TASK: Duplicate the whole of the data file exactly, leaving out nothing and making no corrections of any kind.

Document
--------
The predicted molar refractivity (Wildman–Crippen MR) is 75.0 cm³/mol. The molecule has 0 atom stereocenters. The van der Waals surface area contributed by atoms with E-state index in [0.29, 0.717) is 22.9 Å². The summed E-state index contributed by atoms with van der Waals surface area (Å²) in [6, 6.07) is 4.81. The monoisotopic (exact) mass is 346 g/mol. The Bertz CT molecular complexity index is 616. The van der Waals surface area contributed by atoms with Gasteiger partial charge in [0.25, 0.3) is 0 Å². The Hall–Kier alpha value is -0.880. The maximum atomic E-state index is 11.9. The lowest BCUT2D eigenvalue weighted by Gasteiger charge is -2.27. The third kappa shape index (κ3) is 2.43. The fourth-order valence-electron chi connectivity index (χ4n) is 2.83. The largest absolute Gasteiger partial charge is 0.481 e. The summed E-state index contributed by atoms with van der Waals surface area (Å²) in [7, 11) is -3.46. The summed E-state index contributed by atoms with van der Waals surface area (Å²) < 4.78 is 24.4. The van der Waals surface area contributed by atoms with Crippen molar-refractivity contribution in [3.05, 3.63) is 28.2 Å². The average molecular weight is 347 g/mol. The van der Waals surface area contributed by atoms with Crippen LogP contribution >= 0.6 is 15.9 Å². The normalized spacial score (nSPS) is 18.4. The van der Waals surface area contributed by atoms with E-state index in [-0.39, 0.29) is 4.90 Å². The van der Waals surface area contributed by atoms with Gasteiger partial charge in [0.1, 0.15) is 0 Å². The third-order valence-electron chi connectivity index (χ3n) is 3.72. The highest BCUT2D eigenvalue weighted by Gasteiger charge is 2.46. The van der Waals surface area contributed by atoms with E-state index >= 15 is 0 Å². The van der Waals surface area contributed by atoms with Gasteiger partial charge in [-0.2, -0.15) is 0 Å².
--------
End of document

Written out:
The predicted molar refractivity (Wildman–Crippen MR) is 75.0 cm³/mol. The molecule has 0 atom stereocenters. The van der Waals surface area contributed by atoms with E-state index in [0.29, 0.717) is 22.9 Å². The summed E-state index contributed by atoms with van der Waals surface area (Å²) in [6, 6.07) is 4.81. The monoisotopic (exact) mass is 346 g/mol. The Bertz CT molecular complexity index is 616. The van der Waals surface area contributed by atoms with Gasteiger partial charge in [0.25, 0.3) is 0 Å². The Hall–Kier alpha value is -0.880. The maximum atomic E-state index is 11.9. The lowest BCUT2D eigenvalue weighted by Gasteiger charge is -2.27. The third kappa shape index (κ3) is 2.43. The fourth-order valence-electron chi connectivity index (χ4n) is 2.83. The largest absolute Gasteiger partial charge is 0.481 e. The summed E-state index contributed by atoms with van der Waals surface area (Å²) in [7, 11) is -3.46. The summed E-state index contributed by atoms with van der Waals surface area (Å²) < 4.78 is 24.4. The van der Waals surface area contributed by atoms with Crippen molar-refractivity contribution in [3.05, 3.63) is 28.2 Å². The average molecular weight is 347 g/mol. The van der Waals surface area contributed by atoms with Crippen LogP contribution >= 0.6 is 15.9 Å². The normalized spacial score (nSPS) is 18.4. The van der Waals surface area contributed by atoms with E-state index in [-0.39, 0.29) is 4.90 Å². The van der Waals surface area contributed by atoms with Gasteiger partial charge in [0.1, 0.15) is 0 Å². The third-order valence-electron chi connectivity index (χ3n) is 3.72. The highest BCUT2D eigenvalue weighted by Gasteiger charge is 2.46. The van der Waals surface area contributed by atoms with E-state index >= 15 is 0 Å². The van der Waals surface area contributed by atoms with Gasteiger partial charge in [-0.2, -0.15) is 0 Å².